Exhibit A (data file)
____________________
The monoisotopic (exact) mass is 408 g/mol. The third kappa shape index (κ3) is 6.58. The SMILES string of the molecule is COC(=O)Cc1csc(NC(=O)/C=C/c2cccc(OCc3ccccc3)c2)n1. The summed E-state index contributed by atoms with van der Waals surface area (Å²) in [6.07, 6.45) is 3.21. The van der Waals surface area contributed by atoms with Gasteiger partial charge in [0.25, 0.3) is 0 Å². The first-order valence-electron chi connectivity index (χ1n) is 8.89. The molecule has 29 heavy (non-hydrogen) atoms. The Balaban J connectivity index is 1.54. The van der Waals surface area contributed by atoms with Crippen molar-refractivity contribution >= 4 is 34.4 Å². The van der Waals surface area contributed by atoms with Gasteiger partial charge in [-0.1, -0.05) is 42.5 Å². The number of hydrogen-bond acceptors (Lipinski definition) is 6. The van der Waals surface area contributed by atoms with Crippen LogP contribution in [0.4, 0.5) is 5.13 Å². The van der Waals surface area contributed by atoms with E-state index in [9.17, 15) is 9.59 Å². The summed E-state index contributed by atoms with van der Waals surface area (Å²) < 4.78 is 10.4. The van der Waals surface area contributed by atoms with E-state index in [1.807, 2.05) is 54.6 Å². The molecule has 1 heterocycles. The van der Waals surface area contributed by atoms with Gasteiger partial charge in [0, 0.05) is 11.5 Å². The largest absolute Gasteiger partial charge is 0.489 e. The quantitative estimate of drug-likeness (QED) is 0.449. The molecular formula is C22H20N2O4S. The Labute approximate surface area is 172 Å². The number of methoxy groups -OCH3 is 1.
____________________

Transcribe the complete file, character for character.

The monoisotopic (exact) mass is 408 g/mol. The third kappa shape index (κ3) is 6.58. The SMILES string of the molecule is COC(=O)Cc1csc(NC(=O)/C=C/c2cccc(OCc3ccccc3)c2)n1. The summed E-state index contributed by atoms with van der Waals surface area (Å²) in [6.07, 6.45) is 3.21. The van der Waals surface area contributed by atoms with Gasteiger partial charge in [0.25, 0.3) is 0 Å². The first-order valence-electron chi connectivity index (χ1n) is 8.89. The molecule has 29 heavy (non-hydrogen) atoms. The Balaban J connectivity index is 1.54. The van der Waals surface area contributed by atoms with Crippen molar-refractivity contribution >= 4 is 34.4 Å². The van der Waals surface area contributed by atoms with Gasteiger partial charge in [-0.1, -0.05) is 42.5 Å². The number of hydrogen-bond acceptors (Lipinski definition) is 6. The van der Waals surface area contributed by atoms with Crippen LogP contribution in [0.4, 0.5) is 5.13 Å². The van der Waals surface area contributed by atoms with E-state index in [9.17, 15) is 9.59 Å². The summed E-state index contributed by atoms with van der Waals surface area (Å²) < 4.78 is 10.4. The van der Waals surface area contributed by atoms with E-state index in [1.807, 2.05) is 54.6 Å². The molecule has 1 heterocycles. The van der Waals surface area contributed by atoms with Gasteiger partial charge in [0, 0.05) is 11.5 Å². The largest absolute Gasteiger partial charge is 0.489 e. The quantitative estimate of drug-likeness (QED) is 0.449. The molecular formula is C22H20N2O4S. The Labute approximate surface area is 172 Å². The number of methoxy groups -OCH3 is 1.